Attention Worksheet #3

Reading

Reading a story to a child can help improve the skills for sitting still and listening.   It can also become a fun, special time for a parent and child.  For a child who is very busy the best time to read may be just before bedtime.  It can be a way to get the child to calm down and relax before sleep.

  1. Sit in a quiet room or space.
  2. Have the child sit, or stand close to you.
  3. Do not expect a young child to let you read all the words on a page.
  4. Start out pointing to one thing on each page and name it
  5. "Reading" needs to be done with some excitement in your voice. "Look! A dog, wuf-wuf."
  6. Turn the page and point to another picture.  A whole book or a magazine may take only minutes to read.  At first this may be as long as your child will stay with you.  When your child cannot keep seated any longer, end the session without scolding or reprimanding the child.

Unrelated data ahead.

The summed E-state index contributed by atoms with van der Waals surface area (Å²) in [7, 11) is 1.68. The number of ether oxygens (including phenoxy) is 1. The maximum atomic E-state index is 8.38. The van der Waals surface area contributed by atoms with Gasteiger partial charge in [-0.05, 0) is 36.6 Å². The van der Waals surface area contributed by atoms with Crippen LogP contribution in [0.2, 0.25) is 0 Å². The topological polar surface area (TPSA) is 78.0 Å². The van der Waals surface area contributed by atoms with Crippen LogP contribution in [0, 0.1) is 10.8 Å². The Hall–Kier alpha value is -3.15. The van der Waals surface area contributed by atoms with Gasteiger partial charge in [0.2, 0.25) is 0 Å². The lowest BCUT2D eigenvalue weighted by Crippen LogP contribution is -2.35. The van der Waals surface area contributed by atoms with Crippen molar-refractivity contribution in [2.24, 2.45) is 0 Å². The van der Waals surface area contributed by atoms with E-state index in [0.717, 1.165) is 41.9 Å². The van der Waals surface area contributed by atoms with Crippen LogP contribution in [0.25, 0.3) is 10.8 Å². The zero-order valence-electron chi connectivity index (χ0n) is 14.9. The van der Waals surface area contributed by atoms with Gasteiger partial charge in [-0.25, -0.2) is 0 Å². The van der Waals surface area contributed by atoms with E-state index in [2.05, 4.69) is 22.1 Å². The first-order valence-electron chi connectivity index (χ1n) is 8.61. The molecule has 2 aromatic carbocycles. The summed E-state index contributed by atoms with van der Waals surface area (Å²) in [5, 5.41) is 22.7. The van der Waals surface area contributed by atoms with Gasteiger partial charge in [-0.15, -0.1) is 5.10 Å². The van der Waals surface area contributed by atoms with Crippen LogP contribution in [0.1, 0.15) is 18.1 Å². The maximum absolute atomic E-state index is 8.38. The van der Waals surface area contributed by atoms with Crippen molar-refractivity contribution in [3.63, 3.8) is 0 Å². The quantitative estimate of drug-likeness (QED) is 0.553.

7. Frequently children want the same book read over and over.  Repetition is one of the ways they learn.
  8. When your child can sit through several minutes of looking at a book, try asking her to point to a picture you name.  For example, ask "Where’s the dog?" If she points to it make a big fuss, maybe clap. If your child does not point or points to the wrong picture, simply say, "There it is (name and point to the picture yourself)."  Your child will slowly get the idea.  Eventually, you will be able to ask your child to tell you the name of something you point to.
  9. This activity should be a nice experience for both the parent and the child.  If the child simply cannot sit still on a given day you are trying to read, or you do not feel up to it on a particular day, put it off until tomorrow.  Try to work "reading" into your routine at least three times a week.
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